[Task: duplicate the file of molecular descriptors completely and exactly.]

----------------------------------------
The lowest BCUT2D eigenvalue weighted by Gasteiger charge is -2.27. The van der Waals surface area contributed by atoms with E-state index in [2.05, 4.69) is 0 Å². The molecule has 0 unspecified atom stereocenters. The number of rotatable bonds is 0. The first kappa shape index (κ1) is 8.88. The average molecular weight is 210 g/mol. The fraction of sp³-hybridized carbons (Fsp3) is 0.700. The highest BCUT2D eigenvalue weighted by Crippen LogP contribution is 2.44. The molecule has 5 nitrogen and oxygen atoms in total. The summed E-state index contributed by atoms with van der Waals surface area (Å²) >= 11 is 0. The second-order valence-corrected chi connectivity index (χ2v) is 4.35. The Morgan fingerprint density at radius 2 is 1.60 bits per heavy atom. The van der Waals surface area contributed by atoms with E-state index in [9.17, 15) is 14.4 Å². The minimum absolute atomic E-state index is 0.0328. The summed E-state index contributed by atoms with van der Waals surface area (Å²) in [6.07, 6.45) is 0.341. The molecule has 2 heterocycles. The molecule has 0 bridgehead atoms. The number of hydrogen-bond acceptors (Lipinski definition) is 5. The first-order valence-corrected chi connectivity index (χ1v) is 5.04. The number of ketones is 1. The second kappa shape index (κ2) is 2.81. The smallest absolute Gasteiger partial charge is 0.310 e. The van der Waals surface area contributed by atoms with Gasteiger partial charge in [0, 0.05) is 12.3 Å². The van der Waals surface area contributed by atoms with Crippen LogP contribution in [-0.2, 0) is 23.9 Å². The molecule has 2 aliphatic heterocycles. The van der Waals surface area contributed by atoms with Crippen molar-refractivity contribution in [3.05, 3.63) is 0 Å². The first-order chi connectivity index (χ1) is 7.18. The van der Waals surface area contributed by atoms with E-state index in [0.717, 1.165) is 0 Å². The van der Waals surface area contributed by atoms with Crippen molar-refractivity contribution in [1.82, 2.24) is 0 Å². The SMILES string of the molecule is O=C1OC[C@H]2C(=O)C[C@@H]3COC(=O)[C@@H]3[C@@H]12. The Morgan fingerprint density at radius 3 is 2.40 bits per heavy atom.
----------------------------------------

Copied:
The lowest BCUT2D eigenvalue weighted by Gasteiger charge is -2.27. The van der Waals surface area contributed by atoms with E-state index in [2.05, 4.69) is 0 Å². The molecule has 0 unspecified atom stereocenters. The number of rotatable bonds is 0. The first kappa shape index (κ1) is 8.88. The average molecular weight is 210 g/mol. The fraction of sp³-hybridized carbons (Fsp3) is 0.700. The highest BCUT2D eigenvalue weighted by Crippen LogP contribution is 2.44. The molecule has 5 nitrogen and oxygen atoms in total. The summed E-state index contributed by atoms with van der Waals surface area (Å²) >= 11 is 0. The second-order valence-corrected chi connectivity index (χ2v) is 4.35. The Morgan fingerprint density at radius 2 is 1.60 bits per heavy atom. The van der Waals surface area contributed by atoms with E-state index in [9.17, 15) is 14.4 Å². The minimum absolute atomic E-state index is 0.0328. The summed E-state index contributed by atoms with van der Waals surface area (Å²) in [6.07, 6.45) is 0.341. The molecule has 2 heterocycles. The molecule has 0 bridgehead atoms. The number of hydrogen-bond acceptors (Lipinski definition) is 5. The first-order valence-corrected chi connectivity index (χ1v) is 5.04. The number of ketones is 1. The second kappa shape index (κ2) is 2.81. The smallest absolute Gasteiger partial charge is 0.310 e. The van der Waals surface area contributed by atoms with Gasteiger partial charge in [0, 0.05) is 12.3 Å². The van der Waals surface area contributed by atoms with Crippen LogP contribution in [-0.2, 0) is 23.9 Å². The molecule has 2 aliphatic heterocycles. The van der Waals surface area contributed by atoms with Crippen molar-refractivity contribution in [3.05, 3.63) is 0 Å². The first-order chi connectivity index (χ1) is 7.18. The van der Waals surface area contributed by atoms with E-state index in [0.717, 1.165) is 0 Å². The van der Waals surface area contributed by atoms with Crippen molar-refractivity contribution in [1.82, 2.24) is 0 Å². The SMILES string of the molecule is O=C1OC[C@H]2C(=O)C[C@@H]3COC(=O)[C@@H]3[C@@H]12. The Morgan fingerprint density at radius 3 is 2.40 bits per heavy atom.